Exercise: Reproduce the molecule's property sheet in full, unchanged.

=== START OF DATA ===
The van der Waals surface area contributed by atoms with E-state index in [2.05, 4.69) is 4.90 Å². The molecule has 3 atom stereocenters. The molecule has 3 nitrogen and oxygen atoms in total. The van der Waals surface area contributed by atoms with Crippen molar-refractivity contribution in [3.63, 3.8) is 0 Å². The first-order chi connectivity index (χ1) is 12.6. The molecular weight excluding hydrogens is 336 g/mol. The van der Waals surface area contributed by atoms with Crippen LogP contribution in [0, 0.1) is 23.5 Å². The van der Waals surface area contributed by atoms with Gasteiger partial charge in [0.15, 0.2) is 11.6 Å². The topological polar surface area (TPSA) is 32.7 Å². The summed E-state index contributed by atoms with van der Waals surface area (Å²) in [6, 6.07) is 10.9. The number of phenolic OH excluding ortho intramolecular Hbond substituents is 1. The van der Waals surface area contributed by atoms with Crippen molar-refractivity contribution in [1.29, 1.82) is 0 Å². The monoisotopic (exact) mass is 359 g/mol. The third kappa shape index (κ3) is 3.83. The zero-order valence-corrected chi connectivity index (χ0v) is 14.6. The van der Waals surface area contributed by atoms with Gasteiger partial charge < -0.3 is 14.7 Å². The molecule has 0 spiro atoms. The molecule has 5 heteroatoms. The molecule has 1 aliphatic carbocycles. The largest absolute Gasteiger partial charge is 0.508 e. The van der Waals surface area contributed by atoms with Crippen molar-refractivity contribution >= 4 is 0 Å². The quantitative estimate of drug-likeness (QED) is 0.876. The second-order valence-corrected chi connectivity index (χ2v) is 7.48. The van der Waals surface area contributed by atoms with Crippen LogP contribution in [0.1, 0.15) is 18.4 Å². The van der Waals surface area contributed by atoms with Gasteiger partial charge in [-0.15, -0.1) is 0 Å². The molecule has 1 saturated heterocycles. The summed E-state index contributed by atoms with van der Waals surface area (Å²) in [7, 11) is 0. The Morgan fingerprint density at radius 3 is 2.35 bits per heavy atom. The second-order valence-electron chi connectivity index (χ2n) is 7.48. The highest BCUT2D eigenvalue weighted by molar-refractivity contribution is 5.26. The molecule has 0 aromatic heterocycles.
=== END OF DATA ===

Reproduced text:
The van der Waals surface area contributed by atoms with E-state index in [2.05, 4.69) is 4.90 Å². The molecule has 3 atom stereocenters. The molecule has 3 nitrogen and oxygen atoms in total. The van der Waals surface area contributed by atoms with Crippen molar-refractivity contribution in [3.63, 3.8) is 0 Å². The first-order chi connectivity index (χ1) is 12.6. The molecular weight excluding hydrogens is 336 g/mol. The van der Waals surface area contributed by atoms with Crippen LogP contribution in [0, 0.1) is 23.5 Å². The van der Waals surface area contributed by atoms with Gasteiger partial charge in [0.15, 0.2) is 11.6 Å². The topological polar surface area (TPSA) is 32.7 Å². The summed E-state index contributed by atoms with van der Waals surface area (Å²) in [6, 6.07) is 10.9. The number of phenolic OH excluding ortho intramolecular Hbond substituents is 1. The van der Waals surface area contributed by atoms with Crippen molar-refractivity contribution in [1.29, 1.82) is 0 Å². The monoisotopic (exact) mass is 359 g/mol. The third kappa shape index (κ3) is 3.83. The zero-order valence-corrected chi connectivity index (χ0v) is 14.6. The van der Waals surface area contributed by atoms with Gasteiger partial charge < -0.3 is 14.7 Å². The molecule has 0 spiro atoms. The molecule has 5 heteroatoms. The molecule has 1 aliphatic carbocycles. The largest absolute Gasteiger partial charge is 0.508 e. The van der Waals surface area contributed by atoms with Crippen molar-refractivity contribution >= 4 is 0 Å². The quantitative estimate of drug-likeness (QED) is 0.876. The second-order valence-corrected chi connectivity index (χ2v) is 7.48. The van der Waals surface area contributed by atoms with Crippen LogP contribution in [0.1, 0.15) is 18.4 Å². The van der Waals surface area contributed by atoms with Gasteiger partial charge in [-0.15, -0.1) is 0 Å². The molecule has 1 saturated heterocycles. The summed E-state index contributed by atoms with van der Waals surface area (Å²) in [7, 11) is 0. The Morgan fingerprint density at radius 3 is 2.35 bits per heavy atom. The second-order valence-electron chi connectivity index (χ2n) is 7.48. The highest BCUT2D eigenvalue weighted by molar-refractivity contribution is 5.26. The molecule has 0 aromatic heterocycles.